How COVID restrictions will change cruising forever

Cruising accounts for a sizeable portion of Sarah Solah’s photo albums.

The mother-of-three is a sea travel veteran, by anyone’s standards, having sailed seven separate cruises over the past decade through the South Pacific, New Zealand and up Australia’s east coast.

Desperate to get back to her “happy place”, she has already pre-booked two cruises for next year, buoyed by the hope that life goes back to pre-COVID normal.

But things on ships will be drastically overhauled in a new normal that will see operators instigate more safety precautions than ever before, to get people like Ms Solah back on board and keep the $5.2-billion industry afloat.

“I am addicted to cruising, if I could go more often I absolutely would,” Ms Solah said.

“The pandemic won’t stop us … I am busting to get back on a cruise, we have one booked for the Great Barrier Reef next year with a group of 20 and are really hoping this goes ahead.”

Ms Solah, who has done seven cruises, was defensive of people who blamed cruise lines for spreading coronavirus.

“You don’t see people stopping going to the shops or to the beach – for the states that can get out, going on a holiday is no different.”

Cruise tourism is worth $5.2 billion a year to the Australian economy and supports more than 18,000 jobs across every state, including regional and remote communities that have suffered enormously in the tourism shutdown.

And it’s not just cruisers and the travel industry that have taken a hit – it’s people along every link of the supply chain – like Steven Biviano, whose business Select Fresh Providores supplies fruit and vegetables to cruise ships, as well as hotels, pubs and clubs.

When cruising halted at the end of March, his business dropped by up to 50 per cent, with cool rooms switched off and warehouses sitting all but empty.

With pubs and clubs now open and a shift to focus on residential delivery, his business is down about 30 per cent overall.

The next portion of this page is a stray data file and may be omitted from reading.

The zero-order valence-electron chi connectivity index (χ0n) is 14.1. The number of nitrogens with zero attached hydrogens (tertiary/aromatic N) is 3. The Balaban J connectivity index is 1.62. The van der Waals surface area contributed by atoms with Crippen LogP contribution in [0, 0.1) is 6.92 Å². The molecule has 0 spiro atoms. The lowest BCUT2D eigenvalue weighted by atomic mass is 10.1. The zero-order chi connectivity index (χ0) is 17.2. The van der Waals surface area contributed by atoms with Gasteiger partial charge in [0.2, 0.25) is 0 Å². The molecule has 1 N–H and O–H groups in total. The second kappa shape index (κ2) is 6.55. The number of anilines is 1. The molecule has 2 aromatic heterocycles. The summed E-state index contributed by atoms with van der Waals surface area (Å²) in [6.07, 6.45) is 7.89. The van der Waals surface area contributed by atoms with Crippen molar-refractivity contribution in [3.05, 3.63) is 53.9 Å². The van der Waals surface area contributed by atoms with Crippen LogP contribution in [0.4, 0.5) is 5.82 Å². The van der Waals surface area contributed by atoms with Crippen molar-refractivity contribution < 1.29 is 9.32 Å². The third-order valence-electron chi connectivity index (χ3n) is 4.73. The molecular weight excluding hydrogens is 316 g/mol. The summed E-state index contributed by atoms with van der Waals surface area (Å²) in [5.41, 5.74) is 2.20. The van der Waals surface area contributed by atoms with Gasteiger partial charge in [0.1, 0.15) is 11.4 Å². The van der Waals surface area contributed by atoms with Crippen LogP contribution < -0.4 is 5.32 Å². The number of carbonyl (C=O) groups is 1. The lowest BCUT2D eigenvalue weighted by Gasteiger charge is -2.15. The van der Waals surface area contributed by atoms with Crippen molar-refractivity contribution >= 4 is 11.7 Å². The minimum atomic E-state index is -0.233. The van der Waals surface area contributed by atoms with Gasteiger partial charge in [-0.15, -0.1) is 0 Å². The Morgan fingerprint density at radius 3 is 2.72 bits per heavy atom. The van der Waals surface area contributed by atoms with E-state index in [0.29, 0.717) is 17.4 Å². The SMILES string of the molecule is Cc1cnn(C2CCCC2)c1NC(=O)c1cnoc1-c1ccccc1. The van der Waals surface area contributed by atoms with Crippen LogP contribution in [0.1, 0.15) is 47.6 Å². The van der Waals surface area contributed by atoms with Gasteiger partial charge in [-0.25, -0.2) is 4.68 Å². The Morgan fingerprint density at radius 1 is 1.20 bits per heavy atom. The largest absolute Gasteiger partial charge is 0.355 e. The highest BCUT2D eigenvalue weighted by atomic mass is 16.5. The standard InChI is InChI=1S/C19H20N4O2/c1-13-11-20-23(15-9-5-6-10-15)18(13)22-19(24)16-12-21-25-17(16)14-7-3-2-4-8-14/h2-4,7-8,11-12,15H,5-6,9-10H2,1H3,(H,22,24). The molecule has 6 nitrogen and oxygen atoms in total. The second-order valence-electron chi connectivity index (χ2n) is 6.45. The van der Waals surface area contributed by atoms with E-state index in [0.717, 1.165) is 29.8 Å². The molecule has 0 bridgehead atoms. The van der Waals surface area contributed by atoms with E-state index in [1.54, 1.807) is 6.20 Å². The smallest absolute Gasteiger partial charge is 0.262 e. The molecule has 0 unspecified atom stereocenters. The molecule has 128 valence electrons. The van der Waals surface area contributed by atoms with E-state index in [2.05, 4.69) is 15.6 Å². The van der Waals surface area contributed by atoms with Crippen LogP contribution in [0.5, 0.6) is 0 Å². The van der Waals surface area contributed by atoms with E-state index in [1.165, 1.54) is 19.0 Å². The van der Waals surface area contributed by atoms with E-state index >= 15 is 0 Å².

“And it’s not just us either – it’s the farmers, the growers, the chicken guy, the meat guy – so many people have been hugely affected by this,” Mr Biviano said.

“We did everything we could to sustain the business … but in terms of our cruise division – it’s been zero since late March.”

Mr Biviano, who is on a Cruise Suppliers Advisory Group made up of businesses that supply cruise lines’ on-board operations, said the impact for Aussie suppliers like him was considerable.

Aside from a surplus of produce that can’t be used since cruising isn’t occurring, there is a concern that if it were to return in three months, that would be the middle of summer with little stock available and threats of fires to crops.

Recent figures show the suspension of cruise operations cost Australia more than $1.4 billion in lost economic activity up to September, threatening 4800 Aussie jobs.

Commissioned by Cruise Lines International Association (CLIA) Australasia, analysis forecasts that if the cruise suspension continues, the economic loss to Australia would total a further $3.8 billion and put another 13,000 jobs at risk.

CLIA Managing Director Australasia Joel Katz said when the time was right, cruising would return in a carefully phased, regional approach, beginning with local cruises for local residents.

“With the help of scientists and medical experts, cruise lines are developing an industry-wide response to COVID-19 that will be adopted by all CLIA ocean-going cruise lines worldwide,” he said.

“The approach is wide-ranging, involving a door-to-door concept that begins at the time of a passenger’s booking, continues throughout the entirety of their journey, and concludes only after their return home.”